Sustainability, Substance Flow Management and Time: Part I: Temporal Analysis of Substance Flows

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Sustainability, Substance Flow Management and Time : Part I: Temporal Analysis of Substance Flows. / Kuemmerer, Klaus; Hofmeister, Sabine.

in: Journal of Environmental Management, Jahrgang 88, Nr. 4, 09.2008, S. 1333-1342.

Publikation: Beiträge in ZeitschriftenZeitschriftenaufsätzeForschungbegutachtet

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@article{bfa1340993984282af45f3a9af2068df,
title = "Sustainability, Substance Flow Management and Time: Part I: Temporal Analysis of Substance Flows",
abstract = "Flows of chemical substances need to be managed in a sustainable way. Sustainable development as a whole and the sustainable management of substance flows in particular are both time issues. These include the importance of the dynamics of substance flows and the way these interconnect with the use of resources, the avoidance of environmental pollution, and their effects on health and food production. Another prerequisite for the proper management of substance flows is justice within and between generations. This requires a systematic approach and a systematic analysis of the issues as well as of the actions to be taken. One tool for such a systematic approach is temporal analysis. It brings the temporal aspects of the substances themselves and of their intended use, as well as factors affecting the stakeholders, such as decision makers, producers and consumers, into focus. In the past, timing factors were rarely taken into account. Knowledge of the temporal dynamics of substance flows and their resultant outcomes, as well as of their interaction with ecological, economic and social systems, is a basic requirement for successful substance flow management. The need to include temporal aspects into substance flow management and how to do so is outlined here. Included are not only politicians but also practitioners and scientists who must explicitly take into account adequate time scales, points in time, breaks and other forms of time in planning and acting.",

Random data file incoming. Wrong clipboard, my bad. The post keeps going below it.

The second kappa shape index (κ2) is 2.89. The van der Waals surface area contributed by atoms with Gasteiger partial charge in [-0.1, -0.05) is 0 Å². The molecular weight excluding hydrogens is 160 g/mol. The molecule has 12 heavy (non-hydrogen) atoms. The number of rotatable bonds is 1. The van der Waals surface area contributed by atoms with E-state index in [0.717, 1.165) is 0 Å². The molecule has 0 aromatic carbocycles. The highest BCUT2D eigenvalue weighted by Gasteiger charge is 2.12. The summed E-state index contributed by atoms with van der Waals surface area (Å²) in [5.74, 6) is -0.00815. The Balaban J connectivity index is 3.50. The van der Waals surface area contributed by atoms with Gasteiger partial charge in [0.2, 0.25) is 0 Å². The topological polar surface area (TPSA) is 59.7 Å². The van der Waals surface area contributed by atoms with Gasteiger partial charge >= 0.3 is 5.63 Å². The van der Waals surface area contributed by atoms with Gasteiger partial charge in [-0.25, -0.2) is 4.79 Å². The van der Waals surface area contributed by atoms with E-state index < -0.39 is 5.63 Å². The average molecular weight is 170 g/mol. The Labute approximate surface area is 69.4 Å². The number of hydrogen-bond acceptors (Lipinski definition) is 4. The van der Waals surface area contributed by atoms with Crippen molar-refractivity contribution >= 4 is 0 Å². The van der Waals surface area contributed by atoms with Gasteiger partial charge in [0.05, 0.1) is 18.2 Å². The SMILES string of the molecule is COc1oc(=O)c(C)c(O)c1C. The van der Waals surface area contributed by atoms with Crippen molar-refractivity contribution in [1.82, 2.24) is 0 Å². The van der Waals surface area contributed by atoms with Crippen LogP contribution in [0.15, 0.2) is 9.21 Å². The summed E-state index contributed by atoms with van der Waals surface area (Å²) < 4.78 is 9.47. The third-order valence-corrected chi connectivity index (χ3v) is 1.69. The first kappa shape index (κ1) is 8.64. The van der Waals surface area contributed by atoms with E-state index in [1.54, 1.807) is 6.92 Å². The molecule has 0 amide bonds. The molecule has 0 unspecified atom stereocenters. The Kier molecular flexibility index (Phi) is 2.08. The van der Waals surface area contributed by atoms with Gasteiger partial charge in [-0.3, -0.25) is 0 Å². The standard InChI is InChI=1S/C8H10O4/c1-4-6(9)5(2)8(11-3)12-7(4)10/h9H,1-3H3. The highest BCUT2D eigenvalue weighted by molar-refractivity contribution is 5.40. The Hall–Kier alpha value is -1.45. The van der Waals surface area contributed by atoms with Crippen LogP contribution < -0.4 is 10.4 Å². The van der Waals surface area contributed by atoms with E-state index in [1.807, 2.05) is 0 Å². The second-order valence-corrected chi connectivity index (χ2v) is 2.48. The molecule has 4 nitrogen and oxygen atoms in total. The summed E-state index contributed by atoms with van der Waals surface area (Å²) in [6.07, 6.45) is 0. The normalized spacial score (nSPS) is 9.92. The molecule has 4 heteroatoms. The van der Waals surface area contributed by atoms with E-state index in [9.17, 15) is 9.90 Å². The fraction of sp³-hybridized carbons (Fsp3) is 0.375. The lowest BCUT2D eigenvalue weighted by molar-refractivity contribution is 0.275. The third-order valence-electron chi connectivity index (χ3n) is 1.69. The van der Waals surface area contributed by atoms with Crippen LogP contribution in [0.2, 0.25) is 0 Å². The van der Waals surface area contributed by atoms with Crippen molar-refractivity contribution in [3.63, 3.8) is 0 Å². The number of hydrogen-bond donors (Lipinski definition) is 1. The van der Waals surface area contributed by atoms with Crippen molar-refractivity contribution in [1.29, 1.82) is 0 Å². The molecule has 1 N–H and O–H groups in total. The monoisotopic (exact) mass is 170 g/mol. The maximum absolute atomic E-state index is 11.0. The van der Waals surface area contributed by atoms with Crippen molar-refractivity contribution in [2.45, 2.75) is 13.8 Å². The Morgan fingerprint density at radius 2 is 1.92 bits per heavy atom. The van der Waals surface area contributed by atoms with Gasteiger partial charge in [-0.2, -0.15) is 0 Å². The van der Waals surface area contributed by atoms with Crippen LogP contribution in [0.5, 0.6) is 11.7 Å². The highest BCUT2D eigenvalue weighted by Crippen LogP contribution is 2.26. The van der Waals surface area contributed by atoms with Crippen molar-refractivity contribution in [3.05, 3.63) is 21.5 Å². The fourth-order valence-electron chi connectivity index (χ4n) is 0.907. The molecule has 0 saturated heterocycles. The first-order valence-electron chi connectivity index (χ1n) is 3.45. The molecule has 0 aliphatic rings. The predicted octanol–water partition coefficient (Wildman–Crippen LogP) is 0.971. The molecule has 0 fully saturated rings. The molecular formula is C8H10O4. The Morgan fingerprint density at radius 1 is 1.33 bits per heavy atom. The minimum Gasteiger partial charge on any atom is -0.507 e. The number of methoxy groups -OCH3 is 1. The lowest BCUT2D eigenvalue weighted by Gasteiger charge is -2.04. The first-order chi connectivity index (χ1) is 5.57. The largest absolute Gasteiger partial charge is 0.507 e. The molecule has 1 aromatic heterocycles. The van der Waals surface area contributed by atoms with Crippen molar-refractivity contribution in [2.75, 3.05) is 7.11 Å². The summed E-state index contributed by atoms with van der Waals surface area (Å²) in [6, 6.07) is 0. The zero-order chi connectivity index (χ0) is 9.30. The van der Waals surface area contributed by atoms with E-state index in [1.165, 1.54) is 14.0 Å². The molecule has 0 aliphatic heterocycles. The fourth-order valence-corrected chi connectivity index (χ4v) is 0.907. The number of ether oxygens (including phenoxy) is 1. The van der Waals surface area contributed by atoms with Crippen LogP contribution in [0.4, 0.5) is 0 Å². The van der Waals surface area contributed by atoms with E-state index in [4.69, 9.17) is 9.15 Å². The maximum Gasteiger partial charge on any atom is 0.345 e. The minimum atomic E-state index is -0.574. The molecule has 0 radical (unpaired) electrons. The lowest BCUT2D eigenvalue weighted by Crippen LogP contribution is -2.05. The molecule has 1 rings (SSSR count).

keywords = "Environmental planning, Substance flow, time, FOOD, MANAGEMENT, ANALYSIS, sustainability, HEALTH, Chemistry",
author = "Klaus Kuemmerer and Sabine Hofmeister",
note = "Literaturverz. S. 1341 - 1342",
year = "2008",
month = sep,
doi = "10.1016/j.jenvman.2007.07.021",
language = "English",
volume = "88",
pages = "1333--1342",
journal = "Journal of Environmental Management",
issn = "0301-4797",
publisher = "Elsevier B.V.",
number = "4",

}

RIS

TY - JOUR

T1 - Sustainability, Substance Flow Management and Time

T2 - Part I: Temporal Analysis of Substance Flows

AU - Kuemmerer, Klaus

AU - Hofmeister, Sabine

N1 - Literaturverz. S. 1341 - 1342

PY - 2008/9

Y1 - 2008/9